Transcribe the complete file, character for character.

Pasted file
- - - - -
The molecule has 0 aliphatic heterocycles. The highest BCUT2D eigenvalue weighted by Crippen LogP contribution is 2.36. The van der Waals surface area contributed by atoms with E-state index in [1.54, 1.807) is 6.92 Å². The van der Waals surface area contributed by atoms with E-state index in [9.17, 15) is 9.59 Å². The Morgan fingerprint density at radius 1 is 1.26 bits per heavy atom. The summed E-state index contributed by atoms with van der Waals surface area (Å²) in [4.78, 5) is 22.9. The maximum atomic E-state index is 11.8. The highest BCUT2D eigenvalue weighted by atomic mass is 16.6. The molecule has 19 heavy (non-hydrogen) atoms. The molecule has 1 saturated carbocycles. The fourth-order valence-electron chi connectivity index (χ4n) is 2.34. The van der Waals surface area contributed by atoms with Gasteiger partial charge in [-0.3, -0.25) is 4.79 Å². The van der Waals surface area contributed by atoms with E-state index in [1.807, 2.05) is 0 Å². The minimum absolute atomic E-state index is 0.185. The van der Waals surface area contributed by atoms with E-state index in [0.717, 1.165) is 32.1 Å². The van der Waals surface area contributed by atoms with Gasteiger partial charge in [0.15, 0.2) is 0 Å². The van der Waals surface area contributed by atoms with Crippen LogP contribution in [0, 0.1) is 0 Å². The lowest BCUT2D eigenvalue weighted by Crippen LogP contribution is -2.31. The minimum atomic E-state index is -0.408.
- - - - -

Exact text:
The molecule has 0 aliphatic heterocycles. The highest BCUT2D eigenvalue weighted by Crippen LogP contribution is 2.36. The van der Waals surface area contributed by atoms with E-state index in [1.54, 1.807) is 6.92 Å². The van der Waals surface area contributed by atoms with E-state index in [9.17, 15) is 9.59 Å². The Morgan fingerprint density at radius 1 is 1.26 bits per heavy atom. The summed E-state index contributed by atoms with van der Waals surface area (Å²) in [4.78, 5) is 22.9. The maximum atomic E-state index is 11.8. The highest BCUT2D eigenvalue weighted by atomic mass is 16.6. The molecule has 19 heavy (non-hydrogen) atoms. The molecule has 1 saturated carbocycles. The fourth-order valence-electron chi connectivity index (χ4n) is 2.34. The van der Waals surface area contributed by atoms with Gasteiger partial charge in [-0.3, -0.25) is 4.79 Å². The van der Waals surface area contributed by atoms with E-state index in [1.807, 2.05) is 0 Å². The minimum absolute atomic E-state index is 0.185. The van der Waals surface area contributed by atoms with E-state index in [0.717, 1.165) is 32.1 Å². The van der Waals surface area contributed by atoms with Gasteiger partial charge in [0.15, 0.2) is 0 Å². The van der Waals surface area contributed by atoms with Crippen LogP contribution in [0, 0.1) is 0 Å². The lowest BCUT2D eigenvalue weighted by Crippen LogP contribution is -2.31. The minimum atomic E-state index is -0.408.